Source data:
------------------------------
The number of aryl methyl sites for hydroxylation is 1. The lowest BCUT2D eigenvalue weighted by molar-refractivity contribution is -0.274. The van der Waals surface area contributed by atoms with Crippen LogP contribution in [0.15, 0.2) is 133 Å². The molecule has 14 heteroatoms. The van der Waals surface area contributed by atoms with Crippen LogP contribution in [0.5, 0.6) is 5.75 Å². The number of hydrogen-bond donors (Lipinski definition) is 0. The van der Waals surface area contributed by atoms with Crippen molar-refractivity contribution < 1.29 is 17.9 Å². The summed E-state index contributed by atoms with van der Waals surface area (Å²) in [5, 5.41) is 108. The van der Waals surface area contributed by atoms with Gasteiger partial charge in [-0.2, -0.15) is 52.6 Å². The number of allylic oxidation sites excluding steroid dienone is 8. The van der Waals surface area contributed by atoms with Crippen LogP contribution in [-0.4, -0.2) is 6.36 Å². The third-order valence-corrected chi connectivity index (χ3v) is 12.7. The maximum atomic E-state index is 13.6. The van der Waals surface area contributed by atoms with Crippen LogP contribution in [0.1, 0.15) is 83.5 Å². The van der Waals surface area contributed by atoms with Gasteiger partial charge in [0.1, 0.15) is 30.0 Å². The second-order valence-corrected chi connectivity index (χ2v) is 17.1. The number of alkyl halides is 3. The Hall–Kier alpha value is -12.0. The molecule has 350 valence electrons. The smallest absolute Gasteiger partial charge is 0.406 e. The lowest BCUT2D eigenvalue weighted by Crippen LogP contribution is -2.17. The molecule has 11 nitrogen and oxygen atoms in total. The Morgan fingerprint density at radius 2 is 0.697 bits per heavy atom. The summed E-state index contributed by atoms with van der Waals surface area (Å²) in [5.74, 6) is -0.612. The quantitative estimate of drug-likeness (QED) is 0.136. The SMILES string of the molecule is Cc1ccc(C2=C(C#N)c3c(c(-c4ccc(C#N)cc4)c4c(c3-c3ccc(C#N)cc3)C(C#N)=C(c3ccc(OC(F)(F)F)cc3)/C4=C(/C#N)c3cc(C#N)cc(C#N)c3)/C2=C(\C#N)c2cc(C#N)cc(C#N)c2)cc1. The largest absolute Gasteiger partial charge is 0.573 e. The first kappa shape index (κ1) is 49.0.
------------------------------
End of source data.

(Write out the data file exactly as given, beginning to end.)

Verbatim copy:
The number of aryl methyl sites for hydroxylation is 1. The lowest BCUT2D eigenvalue weighted by molar-refractivity contribution is -0.274. The van der Waals surface area contributed by atoms with Crippen LogP contribution in [0.15, 0.2) is 133 Å². The molecule has 14 heteroatoms. The van der Waals surface area contributed by atoms with Crippen LogP contribution in [0.5, 0.6) is 5.75 Å². The number of hydrogen-bond donors (Lipinski definition) is 0. The van der Waals surface area contributed by atoms with Crippen molar-refractivity contribution < 1.29 is 17.9 Å². The summed E-state index contributed by atoms with van der Waals surface area (Å²) in [5, 5.41) is 108. The van der Waals surface area contributed by atoms with Gasteiger partial charge in [-0.2, -0.15) is 52.6 Å². The number of allylic oxidation sites excluding steroid dienone is 8. The van der Waals surface area contributed by atoms with Crippen LogP contribution in [-0.4, -0.2) is 6.36 Å². The third-order valence-corrected chi connectivity index (χ3v) is 12.7. The maximum atomic E-state index is 13.6. The van der Waals surface area contributed by atoms with Crippen LogP contribution in [0.1, 0.15) is 83.5 Å². The van der Waals surface area contributed by atoms with Gasteiger partial charge in [0.1, 0.15) is 30.0 Å². The second-order valence-corrected chi connectivity index (χ2v) is 17.1. The number of alkyl halides is 3. The Hall–Kier alpha value is -12.0. The molecule has 350 valence electrons. The smallest absolute Gasteiger partial charge is 0.406 e. The lowest BCUT2D eigenvalue weighted by Crippen LogP contribution is -2.17. The molecule has 11 nitrogen and oxygen atoms in total. The Morgan fingerprint density at radius 2 is 0.697 bits per heavy atom. The summed E-state index contributed by atoms with van der Waals surface area (Å²) in [5.74, 6) is -0.612. The quantitative estimate of drug-likeness (QED) is 0.136. The SMILES string of the molecule is Cc1ccc(C2=C(C#N)c3c(c(-c4ccc(C#N)cc4)c4c(c3-c3ccc(C#N)cc3)C(C#N)=C(c3ccc(OC(F)(F)F)cc3)/C4=C(/C#N)c3cc(C#N)cc(C#N)c3)/C2=C(\C#N)c2cc(C#N)cc(C#N)c2)cc1. The largest absolute Gasteiger partial charge is 0.573 e. The first kappa shape index (κ1) is 49.0.